The ESG Initiative at the Wharton School
How One Investment Banker Went from Doing Good to Doing Even Better
Aarthi Sowrirajan did everything right.
She earned her bachelor’s degree in economics from the University of Chicago in 2005, interned at a leading financial services provider, and got a full-time job in the structured products group at Deutsche Bank in New York City. She was living the dream, but something kept nagging at her deep inside.
“I loved the environment I was in and the support I had, but I wanted my impact to go deeper, not only contributing to helping my company make more money,” Sowrirajan said. “I needed to dedicate my life and career not just to putting Band-aids on problems but moving the needle and investing in sustainable solutions to improve outcomes for underserved communities.”
“I needed to dedicate my life and career not just to putting Band-aids on problems but moving the needle and investing in sustainable solutions to improve outcomes for underserved communities.”
– Aarthi Sowrirajan, WG’11
The daughter of Indian immigrants, Sowrirajan grew up in the well-to-do suburb of Marlboro, New Jersey. The family made yearly trips back home to Chennai, where she was struck by the disparities in wealth and opportunity.
With the encouragement of her manager, Sowrirajan began learning about other investment mechanisms at Deutsche Bank, including microfinance tools designed to serve low-income populations. Something clicked.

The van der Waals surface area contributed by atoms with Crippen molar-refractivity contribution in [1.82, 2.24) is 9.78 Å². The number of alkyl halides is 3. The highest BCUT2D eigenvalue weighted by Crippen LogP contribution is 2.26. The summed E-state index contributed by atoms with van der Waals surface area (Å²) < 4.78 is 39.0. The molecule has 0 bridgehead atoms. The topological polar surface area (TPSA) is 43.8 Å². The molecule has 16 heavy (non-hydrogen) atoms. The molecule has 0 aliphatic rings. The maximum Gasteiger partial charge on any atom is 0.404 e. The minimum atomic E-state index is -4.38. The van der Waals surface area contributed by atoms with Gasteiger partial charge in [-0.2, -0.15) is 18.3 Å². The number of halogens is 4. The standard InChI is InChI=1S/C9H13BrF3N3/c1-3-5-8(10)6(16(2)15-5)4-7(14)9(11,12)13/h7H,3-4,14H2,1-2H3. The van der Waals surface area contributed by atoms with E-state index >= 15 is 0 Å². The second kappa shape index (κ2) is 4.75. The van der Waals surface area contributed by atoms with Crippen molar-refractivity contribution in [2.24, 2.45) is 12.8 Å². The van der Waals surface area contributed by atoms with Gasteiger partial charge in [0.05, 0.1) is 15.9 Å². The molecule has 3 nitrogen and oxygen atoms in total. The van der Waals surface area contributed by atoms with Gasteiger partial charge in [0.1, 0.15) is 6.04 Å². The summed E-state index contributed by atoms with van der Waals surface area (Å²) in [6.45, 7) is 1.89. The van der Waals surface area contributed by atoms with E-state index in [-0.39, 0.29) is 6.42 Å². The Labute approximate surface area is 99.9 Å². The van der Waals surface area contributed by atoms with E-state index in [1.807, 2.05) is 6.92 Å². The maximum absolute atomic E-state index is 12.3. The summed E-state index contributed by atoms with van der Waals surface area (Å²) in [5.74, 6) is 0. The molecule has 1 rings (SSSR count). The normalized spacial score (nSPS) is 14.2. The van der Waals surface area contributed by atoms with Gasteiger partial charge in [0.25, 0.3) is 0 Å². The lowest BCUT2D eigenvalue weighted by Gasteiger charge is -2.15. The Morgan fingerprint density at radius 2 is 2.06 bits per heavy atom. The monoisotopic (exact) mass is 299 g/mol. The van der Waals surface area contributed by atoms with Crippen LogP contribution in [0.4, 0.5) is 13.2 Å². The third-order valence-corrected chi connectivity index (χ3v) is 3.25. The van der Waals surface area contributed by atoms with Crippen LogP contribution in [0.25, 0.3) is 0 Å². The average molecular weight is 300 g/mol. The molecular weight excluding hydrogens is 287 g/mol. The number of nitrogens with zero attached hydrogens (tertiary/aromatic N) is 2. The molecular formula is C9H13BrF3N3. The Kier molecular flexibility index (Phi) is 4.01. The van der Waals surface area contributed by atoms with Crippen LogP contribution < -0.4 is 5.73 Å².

“It helped me realize there are a lot of different models out there that I needed to understand better,” she said. “I needed to extract myself from this life and reeducate myself. That’s when I decided to go to Wharton.”
It was a decision that changed her life, setting her on a journey that would take her from Wharton’s campus in Philadelphia to Turner Impact Capital in Southern California to BlackRock, where she is a managing director for the company’s impact investment fund. Sowrirajan said her time at Wharton not only helped open doors, it opened her eyes to the possibility of “doing well by doing good,” the guiding principle of companies operating in the social impact space.
“This industry didn’t exist when I was younger. It was almost idealistic,” said Sowrirajan, 40. “The thoughts I was having around using traditional business tools to create societal good were percolating in my mind, yet I didn’t have a community to share them with until I got to Wharton. I felt like I finally found my people.”
Forging a New Path
Sowrirajan entered the Wharton MBA program in 2009 and was determined to make the most of her two years. She joined the Wharton Social Impact Club and attended the Lauren & Bobby Turner Executive Speaker Series, which gives a stage to celebrities and business leaders engaged in philanthropy. It was the first event for the series, and the guest was basketball legend Earvin “Magic” Johnson. He spoke about his Canyon-Johnson Urban Fund, launched with Canyon Capital Realty Advisors when Bobby Turner was CEO and co-founding partner at the firm. The fund has invested billions in revitalizing failing real estate in communities of color.